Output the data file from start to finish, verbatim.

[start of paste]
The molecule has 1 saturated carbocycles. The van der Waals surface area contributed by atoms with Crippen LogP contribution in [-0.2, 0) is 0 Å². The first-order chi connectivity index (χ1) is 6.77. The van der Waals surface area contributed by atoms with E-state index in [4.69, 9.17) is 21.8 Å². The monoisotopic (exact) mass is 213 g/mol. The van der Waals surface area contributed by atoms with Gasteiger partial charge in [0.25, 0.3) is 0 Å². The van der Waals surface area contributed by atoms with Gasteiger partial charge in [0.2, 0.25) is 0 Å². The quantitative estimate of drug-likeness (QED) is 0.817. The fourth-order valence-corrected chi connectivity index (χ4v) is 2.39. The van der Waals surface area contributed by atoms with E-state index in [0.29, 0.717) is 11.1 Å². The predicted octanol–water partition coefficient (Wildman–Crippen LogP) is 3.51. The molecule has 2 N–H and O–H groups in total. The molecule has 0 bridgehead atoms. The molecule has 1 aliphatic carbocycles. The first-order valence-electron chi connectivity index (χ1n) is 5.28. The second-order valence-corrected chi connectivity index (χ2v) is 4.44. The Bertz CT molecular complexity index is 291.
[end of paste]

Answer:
The molecule has 1 saturated carbocycles. The van der Waals surface area contributed by atoms with Crippen LogP contribution in [-0.2, 0) is 0 Å². The first-order chi connectivity index (χ1) is 6.77. The van der Waals surface area contributed by atoms with E-state index in [4.69, 9.17) is 21.8 Å². The monoisotopic (exact) mass is 213 g/mol. The van der Waals surface area contributed by atoms with Gasteiger partial charge in [0.25, 0.3) is 0 Å². The van der Waals surface area contributed by atoms with Gasteiger partial charge in [0.2, 0.25) is 0 Å². The quantitative estimate of drug-likeness (QED) is 0.817. The fourth-order valence-corrected chi connectivity index (χ4v) is 2.39. The van der Waals surface area contributed by atoms with E-state index in [0.29, 0.717) is 11.1 Å². The predicted octanol–water partition coefficient (Wildman–Crippen LogP) is 3.51. The molecule has 2 N–H and O–H groups in total. The molecule has 0 bridgehead atoms. The molecule has 1 aliphatic carbocycles. The first-order valence-electron chi connectivity index (χ1n) is 5.28. The second-order valence-corrected chi connectivity index (χ2v) is 4.44. The Bertz CT molecular complexity index is 291.